Sustaining productivity — the 6-hour work day

by Malaysian Institute of Management

An interview with Krishnan Nachiappen, Chartered Accountant, Malaysian Institute of Management (MIM):

Personal Background

Tell us a bit about yourself and your career journey so far

I graduated from University of Malaya with a Bachelor of Accounting degree in 1992. After graduating, I worked for an audit firm for nine years continuously, before starting out on my own.

Currently, I am the managing partner of NK Associates, a firm with three partners. The firm was started in the year 2000 and has grown from a staff size of two to the present staff size of about 55. Apart from its present headquarters in Puchong, Selangor, the rm also has three branches — in Ipoh, Sitiawan and Johor Baru.

I am also a member of the following professional bodies:

• MIM;

• Malaysian Institute of Accountants;

• Institute of Certified Public Accountants of Australia;

• Institute of Chartered Secretaries and Administrators, UK;

• Chartered Institute of Taxation, Malaysia.

What attracted you to become a member of MiM?

I am of the opinion that MIM plays a significant role in the advancement of management practice locally and regionally.

Through MIM membership, I can participate more actively in their initiatives and at the same time utilise the resources available to further enhance my knowledge and management skills.

Disruptive Thinking

You are a big proponent of a six-hour working day. why?

To sustain productivity in the long run, which is the key to any organisation’s success, we have to work within parameters that don’t overburden people and maintain balanced stress levels. Various researches have shown that happy people with less stress tend to produce quality results.

With a six-hour work arrangement, we can significantly improve on resource planning, staff morale and health, and asset optimisation.

We can also resolve various issues such as avoiding traffic jams, providing time for childcare to young working mothers, family time, attending classes to enhance knowledge, etc, without disrupting their roles and obligations to the organisation.

As a whole, it provides a holistic approach towards integrating the work-leisure aspirations of the current generation in an organisation.

This idea is still far from mainstream thinking in corporate Malaysia. how have your employees reacted to it?

Even though it was challenging at the beginning when we started in 2015, upon seeing the result in their performance by themselves and the management being transparent in its implementation with appropriate processes and tools, we have almost achieved a 95% acceptance level with a significant improvement in staff retention levels.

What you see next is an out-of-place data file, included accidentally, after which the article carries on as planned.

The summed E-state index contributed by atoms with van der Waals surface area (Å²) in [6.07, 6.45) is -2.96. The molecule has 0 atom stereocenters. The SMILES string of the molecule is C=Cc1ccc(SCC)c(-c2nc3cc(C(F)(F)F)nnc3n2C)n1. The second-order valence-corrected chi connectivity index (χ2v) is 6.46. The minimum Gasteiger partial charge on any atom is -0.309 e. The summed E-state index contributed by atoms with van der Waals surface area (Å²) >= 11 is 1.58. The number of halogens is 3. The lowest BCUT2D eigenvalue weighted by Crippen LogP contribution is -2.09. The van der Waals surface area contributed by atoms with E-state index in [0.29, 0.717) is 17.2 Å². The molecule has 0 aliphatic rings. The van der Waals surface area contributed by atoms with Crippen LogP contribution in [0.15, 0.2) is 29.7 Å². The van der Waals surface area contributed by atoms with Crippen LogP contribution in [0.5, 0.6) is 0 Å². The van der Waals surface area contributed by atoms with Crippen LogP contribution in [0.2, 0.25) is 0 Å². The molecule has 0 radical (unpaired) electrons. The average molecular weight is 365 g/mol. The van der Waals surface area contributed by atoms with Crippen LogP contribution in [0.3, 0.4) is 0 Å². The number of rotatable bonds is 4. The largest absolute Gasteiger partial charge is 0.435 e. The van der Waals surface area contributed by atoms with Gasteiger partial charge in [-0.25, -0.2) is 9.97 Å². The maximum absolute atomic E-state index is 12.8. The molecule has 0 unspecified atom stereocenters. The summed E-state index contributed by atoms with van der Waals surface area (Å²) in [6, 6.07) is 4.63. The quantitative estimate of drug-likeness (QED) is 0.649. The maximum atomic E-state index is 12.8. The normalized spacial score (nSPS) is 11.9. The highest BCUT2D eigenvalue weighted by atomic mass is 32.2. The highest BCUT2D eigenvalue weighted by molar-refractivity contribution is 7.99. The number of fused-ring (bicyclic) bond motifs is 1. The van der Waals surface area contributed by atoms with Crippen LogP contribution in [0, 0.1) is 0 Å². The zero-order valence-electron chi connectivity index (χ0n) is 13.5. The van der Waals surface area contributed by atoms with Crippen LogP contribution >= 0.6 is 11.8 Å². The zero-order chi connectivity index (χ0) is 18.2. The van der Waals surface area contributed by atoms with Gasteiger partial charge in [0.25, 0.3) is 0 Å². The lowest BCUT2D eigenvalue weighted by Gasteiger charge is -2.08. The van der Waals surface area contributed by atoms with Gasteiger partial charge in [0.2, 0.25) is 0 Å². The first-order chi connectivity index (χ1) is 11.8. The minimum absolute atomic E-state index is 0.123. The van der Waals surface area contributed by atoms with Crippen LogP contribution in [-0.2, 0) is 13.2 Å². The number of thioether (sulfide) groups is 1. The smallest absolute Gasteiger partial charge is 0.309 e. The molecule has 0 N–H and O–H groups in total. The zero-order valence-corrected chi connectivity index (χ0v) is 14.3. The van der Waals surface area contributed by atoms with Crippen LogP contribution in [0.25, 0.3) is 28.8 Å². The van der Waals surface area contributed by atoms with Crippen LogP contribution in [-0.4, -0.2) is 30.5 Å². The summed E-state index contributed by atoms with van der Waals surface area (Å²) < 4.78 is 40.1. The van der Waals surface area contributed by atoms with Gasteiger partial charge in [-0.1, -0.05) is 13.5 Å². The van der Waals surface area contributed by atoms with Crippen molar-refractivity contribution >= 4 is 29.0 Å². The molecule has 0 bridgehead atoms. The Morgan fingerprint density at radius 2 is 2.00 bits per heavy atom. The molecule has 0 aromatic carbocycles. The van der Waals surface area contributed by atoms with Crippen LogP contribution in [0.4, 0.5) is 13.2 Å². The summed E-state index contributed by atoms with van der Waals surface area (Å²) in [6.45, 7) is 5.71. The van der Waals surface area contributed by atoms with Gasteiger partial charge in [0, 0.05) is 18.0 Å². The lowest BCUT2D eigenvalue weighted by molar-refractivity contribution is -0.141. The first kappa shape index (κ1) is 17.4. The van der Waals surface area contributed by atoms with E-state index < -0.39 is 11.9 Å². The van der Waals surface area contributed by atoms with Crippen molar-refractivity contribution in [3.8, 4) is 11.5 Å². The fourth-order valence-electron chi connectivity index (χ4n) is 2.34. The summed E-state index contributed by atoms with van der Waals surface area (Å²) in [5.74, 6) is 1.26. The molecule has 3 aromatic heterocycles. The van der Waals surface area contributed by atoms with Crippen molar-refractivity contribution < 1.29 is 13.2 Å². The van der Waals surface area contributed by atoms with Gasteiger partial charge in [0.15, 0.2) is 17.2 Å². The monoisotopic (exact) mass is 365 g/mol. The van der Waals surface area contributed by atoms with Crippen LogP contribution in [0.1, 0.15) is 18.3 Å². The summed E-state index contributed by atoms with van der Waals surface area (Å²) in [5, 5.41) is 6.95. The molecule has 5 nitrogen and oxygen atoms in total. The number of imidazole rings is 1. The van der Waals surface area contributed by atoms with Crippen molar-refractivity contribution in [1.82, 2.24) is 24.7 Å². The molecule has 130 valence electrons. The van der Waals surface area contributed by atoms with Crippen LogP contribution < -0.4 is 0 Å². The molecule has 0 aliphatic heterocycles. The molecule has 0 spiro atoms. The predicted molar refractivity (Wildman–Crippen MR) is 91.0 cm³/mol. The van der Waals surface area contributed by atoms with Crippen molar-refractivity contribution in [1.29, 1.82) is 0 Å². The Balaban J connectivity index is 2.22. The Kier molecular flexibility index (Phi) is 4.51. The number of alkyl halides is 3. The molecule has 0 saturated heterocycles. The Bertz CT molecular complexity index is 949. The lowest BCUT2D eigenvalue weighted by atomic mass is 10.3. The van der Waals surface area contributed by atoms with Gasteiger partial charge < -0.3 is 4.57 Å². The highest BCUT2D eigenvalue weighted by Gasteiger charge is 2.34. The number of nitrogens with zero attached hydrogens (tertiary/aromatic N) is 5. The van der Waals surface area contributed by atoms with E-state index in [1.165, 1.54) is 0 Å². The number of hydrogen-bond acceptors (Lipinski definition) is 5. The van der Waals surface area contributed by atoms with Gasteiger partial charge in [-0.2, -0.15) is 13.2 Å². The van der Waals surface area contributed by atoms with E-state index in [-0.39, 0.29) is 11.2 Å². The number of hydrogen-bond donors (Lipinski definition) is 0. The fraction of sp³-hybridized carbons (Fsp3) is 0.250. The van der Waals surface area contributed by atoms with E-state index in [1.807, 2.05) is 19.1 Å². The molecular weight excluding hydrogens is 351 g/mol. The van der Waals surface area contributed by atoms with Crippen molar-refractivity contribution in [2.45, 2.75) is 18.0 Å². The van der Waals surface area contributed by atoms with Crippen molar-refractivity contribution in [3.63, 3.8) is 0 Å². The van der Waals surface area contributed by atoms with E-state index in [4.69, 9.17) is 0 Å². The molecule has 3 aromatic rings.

Do you see this concept working in all areas of industry?

Yes, it is possible to most sectors or industries. We need to customise and fine-tune the industry specifics parameters which relate to operations and people’s functions.

Why do you think it has yet to catch on among mainstream employers?

I believe the main reason could be the lack of information and awareness on the possibilities and benefits of this initiative. They are still unsure whether it’s a zero sum game with winner-loser or a win-win situation for all stakeholders.

What advice do you have for an employer considering such a change?

The initiatives need to be discussed through active participation from all levels in the organisation in order to arrive at a collective decision, which binds everyone.

It should be driven by the needs of all the stakeholders, which is also the organisation’s goal and not by specific goal of certain interest group.


Which famous leader, current or historical that you most admire and why?

I admire Tan Sri Dr Tony Fernandes of AirAsia Bhd who brought the air travel experience to an average person, who could only afford to have a glance of an aeroplane from the glass windows of the airport. He made air travel affordable and that made a difference in people’s lives.

His model also changed the way the air travel industry works and service their customers.

Do you have a personal motto that you live by?

Work diligently and think out of the box; The “Impossible” today will become “Possible” tomorrow.

What tips or advice would you give to a young manager just starting out?

Keep your mind open and read something every day. Be fair, transparent and empower the people below you, they will ensure your success in achieving your goal. Practice ‘Ubuntu’ in every aspect of management — I am because of who we all are.

  • This article was originally published in Asian Association of Management Organisations (AAMO) newsletter (Vol 2 Issue 4). AAMO can be accessed at